After dinner we had a bonfire where we stood around to keep warm and the honchos handed out vodka. It really strikes you just how quiet it is out in the countryside, all you could hear during the day were the birds calling and the people constructing more gers and buildings in the camp. That night the sky was just so clear and you could literally see every star there was, it was amazing and nothing like the sky at home.
I slept very well in the ger that night, one of the women came in to light the fire at 6am to warm it up ready for when we woke up. After breakfast we took the bus back to UB and checked into our hotel. It was so good to have a real toilet, real shower and a real bed to sleep in! Boogii then took us to a really nice restuarant for lunch and then onto Central Square where she showed us the statues of Genghis Khan, his son and his second in command. We then went to the Post Office where I sent two quick postcards to the parents and we headed to the Natural History Museum to see the dinosaur bones that were found in the Gobi Desert in the 1980s.
We then travelled to this massive monument in cabs and there was this man with a falcon so we all had a go at holding it up. We then walked up to steps to the monument and you could see the whole of UB from up there. Boogii also pointed out the childrens prison to us, she explained that children as young as seven go out and steal to feed their families because their parents can't afford to, and then they are put in that prison for breaking the law.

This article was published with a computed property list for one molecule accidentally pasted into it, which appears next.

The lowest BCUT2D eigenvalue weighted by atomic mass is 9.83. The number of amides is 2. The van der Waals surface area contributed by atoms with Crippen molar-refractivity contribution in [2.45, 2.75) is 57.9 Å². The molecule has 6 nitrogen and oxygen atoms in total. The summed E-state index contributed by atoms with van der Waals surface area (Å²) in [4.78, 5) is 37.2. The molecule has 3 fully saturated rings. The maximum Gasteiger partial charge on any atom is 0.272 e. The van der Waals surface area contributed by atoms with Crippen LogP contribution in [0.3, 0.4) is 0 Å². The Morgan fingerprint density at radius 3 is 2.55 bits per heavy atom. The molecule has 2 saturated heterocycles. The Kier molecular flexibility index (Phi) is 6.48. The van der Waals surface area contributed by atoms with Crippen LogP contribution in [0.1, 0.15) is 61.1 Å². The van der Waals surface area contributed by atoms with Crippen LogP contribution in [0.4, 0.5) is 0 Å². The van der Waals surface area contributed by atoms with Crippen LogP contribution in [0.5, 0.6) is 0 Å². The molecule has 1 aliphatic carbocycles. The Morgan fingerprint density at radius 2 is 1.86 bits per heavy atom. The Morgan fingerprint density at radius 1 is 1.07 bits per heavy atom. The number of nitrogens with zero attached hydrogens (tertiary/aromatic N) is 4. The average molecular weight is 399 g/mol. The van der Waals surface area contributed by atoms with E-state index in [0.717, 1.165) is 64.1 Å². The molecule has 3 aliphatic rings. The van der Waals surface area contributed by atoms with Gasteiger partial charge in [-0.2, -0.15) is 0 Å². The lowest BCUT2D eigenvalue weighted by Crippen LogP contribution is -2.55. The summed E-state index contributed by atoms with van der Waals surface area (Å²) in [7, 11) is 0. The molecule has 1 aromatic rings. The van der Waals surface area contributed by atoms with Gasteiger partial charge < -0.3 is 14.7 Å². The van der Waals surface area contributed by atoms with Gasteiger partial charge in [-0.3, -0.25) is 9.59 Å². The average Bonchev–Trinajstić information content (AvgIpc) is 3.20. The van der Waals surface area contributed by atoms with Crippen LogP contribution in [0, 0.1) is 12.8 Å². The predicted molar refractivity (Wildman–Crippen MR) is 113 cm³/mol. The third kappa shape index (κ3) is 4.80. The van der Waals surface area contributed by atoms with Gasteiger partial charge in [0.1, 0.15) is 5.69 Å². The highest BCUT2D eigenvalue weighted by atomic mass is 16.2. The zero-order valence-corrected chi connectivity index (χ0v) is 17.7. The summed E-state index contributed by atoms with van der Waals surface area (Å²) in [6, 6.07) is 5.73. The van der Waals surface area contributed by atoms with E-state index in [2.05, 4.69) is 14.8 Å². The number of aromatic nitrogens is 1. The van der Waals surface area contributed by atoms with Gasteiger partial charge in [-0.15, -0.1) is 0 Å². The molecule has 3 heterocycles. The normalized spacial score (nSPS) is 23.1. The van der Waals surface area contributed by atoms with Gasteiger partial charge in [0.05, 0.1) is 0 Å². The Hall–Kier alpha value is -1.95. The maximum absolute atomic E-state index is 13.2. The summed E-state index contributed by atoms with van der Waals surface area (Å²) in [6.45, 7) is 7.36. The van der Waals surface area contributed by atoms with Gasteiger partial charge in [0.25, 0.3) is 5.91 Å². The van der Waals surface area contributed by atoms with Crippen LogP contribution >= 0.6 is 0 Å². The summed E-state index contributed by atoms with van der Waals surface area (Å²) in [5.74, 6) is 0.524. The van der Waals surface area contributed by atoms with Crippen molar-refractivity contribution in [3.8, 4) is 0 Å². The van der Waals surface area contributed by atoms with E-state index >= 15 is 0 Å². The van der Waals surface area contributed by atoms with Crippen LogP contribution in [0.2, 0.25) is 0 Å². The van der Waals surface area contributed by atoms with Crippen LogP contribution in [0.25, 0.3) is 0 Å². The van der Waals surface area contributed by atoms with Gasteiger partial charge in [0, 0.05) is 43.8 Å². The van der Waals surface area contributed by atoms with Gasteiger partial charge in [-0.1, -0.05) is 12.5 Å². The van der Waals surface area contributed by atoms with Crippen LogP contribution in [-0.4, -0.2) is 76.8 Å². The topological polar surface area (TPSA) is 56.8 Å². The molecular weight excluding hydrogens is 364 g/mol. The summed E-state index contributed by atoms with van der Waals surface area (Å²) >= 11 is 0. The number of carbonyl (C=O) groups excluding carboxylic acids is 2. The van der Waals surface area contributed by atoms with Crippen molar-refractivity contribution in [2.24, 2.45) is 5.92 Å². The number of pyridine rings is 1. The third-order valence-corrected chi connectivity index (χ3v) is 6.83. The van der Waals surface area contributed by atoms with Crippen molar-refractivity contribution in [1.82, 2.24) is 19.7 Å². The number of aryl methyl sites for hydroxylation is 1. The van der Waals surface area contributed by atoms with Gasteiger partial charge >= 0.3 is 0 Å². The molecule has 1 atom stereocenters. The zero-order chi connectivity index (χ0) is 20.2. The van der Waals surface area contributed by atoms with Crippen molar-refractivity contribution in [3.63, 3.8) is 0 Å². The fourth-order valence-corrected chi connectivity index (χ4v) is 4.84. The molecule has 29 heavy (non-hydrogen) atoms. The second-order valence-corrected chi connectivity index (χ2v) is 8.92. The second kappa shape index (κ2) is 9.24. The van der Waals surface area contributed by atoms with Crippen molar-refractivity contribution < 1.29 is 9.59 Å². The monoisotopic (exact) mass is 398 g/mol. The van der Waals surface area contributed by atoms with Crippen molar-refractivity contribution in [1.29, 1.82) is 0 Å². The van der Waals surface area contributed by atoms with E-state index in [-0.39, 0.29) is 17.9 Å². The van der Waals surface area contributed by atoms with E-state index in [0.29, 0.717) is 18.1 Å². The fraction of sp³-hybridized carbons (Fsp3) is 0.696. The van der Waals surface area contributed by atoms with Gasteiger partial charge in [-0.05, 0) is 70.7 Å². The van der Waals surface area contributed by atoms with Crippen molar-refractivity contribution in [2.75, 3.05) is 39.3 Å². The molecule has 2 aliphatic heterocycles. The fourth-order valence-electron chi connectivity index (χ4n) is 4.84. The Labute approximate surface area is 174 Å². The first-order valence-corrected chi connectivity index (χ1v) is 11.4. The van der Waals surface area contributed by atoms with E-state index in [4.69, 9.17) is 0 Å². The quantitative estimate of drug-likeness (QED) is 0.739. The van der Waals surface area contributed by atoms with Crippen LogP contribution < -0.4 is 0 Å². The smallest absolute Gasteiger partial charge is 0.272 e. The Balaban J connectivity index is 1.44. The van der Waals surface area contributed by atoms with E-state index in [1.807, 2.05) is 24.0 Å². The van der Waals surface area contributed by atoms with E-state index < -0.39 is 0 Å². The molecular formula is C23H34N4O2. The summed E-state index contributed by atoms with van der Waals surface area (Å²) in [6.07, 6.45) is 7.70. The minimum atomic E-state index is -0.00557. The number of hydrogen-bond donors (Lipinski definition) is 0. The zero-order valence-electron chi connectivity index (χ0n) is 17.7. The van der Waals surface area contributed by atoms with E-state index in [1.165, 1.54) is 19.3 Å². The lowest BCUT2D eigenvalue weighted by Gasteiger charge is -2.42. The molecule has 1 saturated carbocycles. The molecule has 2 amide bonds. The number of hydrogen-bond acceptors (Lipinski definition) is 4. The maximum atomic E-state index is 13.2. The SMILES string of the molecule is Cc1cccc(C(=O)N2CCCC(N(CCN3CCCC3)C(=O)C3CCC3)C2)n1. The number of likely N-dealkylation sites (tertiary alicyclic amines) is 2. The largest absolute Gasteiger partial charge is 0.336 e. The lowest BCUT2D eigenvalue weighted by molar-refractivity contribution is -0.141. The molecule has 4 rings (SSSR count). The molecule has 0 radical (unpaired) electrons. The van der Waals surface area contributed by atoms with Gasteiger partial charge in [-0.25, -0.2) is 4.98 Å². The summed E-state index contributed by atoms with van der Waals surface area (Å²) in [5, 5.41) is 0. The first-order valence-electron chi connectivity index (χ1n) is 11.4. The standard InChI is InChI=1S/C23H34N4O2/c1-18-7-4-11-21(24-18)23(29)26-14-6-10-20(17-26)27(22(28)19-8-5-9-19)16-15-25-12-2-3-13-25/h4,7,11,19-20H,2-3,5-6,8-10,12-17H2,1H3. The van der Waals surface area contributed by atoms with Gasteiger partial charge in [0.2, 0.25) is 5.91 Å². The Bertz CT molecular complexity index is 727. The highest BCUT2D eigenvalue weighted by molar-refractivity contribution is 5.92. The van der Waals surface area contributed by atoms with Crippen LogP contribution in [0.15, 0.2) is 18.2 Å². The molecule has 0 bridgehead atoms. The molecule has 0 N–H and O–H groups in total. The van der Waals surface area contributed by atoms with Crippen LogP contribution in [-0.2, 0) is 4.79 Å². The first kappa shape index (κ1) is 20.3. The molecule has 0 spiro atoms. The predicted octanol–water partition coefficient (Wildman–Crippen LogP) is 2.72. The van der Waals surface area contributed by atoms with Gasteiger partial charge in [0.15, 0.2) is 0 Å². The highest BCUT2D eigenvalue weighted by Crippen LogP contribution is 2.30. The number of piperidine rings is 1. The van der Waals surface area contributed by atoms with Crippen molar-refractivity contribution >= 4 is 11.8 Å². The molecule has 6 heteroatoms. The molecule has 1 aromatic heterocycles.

It was then time to go and see the Mongolian Culture show at 6pm, so we walked back down the hill and got on a bus. Boogii then power walked us all the way to the show which was really quite interesting. They wore traditional costume, sang, played live instruments, they were throat singing and this girl was a contortionist which was absolutely amazing. I could never lift my whole body with just my mouth!
After the show we went to a grill restuarant for dinner. It was eat as much as you like buffet style, so you chose your starter and then for your main course, you picked up raw veg, frozen meats and the pasta or noodles that you wanted, plus an egg if you wanted that too. Then you took it over to the people with the massive stir fry plate where they tip your ingredients onto the plate and mix it all up for you and cook it. See attached!
By then it was about 10pm and we went to the bank which was open to change our Tugriks into Yuan ready for Beijing. I was surprised to see how busy it was at that time of night. There was traffic everywhere and they beep each other alot too.
I still need to pinch myself sometimes as I can't quite believe where I am and what I'm actually doing, it's so brilliant! We've all said we prefer Mongolia to Russia, the people are alot friendlier, it's a more relaxed and chilled atmosphere. Especially in the ger camp anyway.
I'm really looking forward to starting my Roam China trip on the 10th. It's a good job I have my diary on me because it's so easy to lose track of the days as you're travelling around.
Next stop - China!
Tons of love,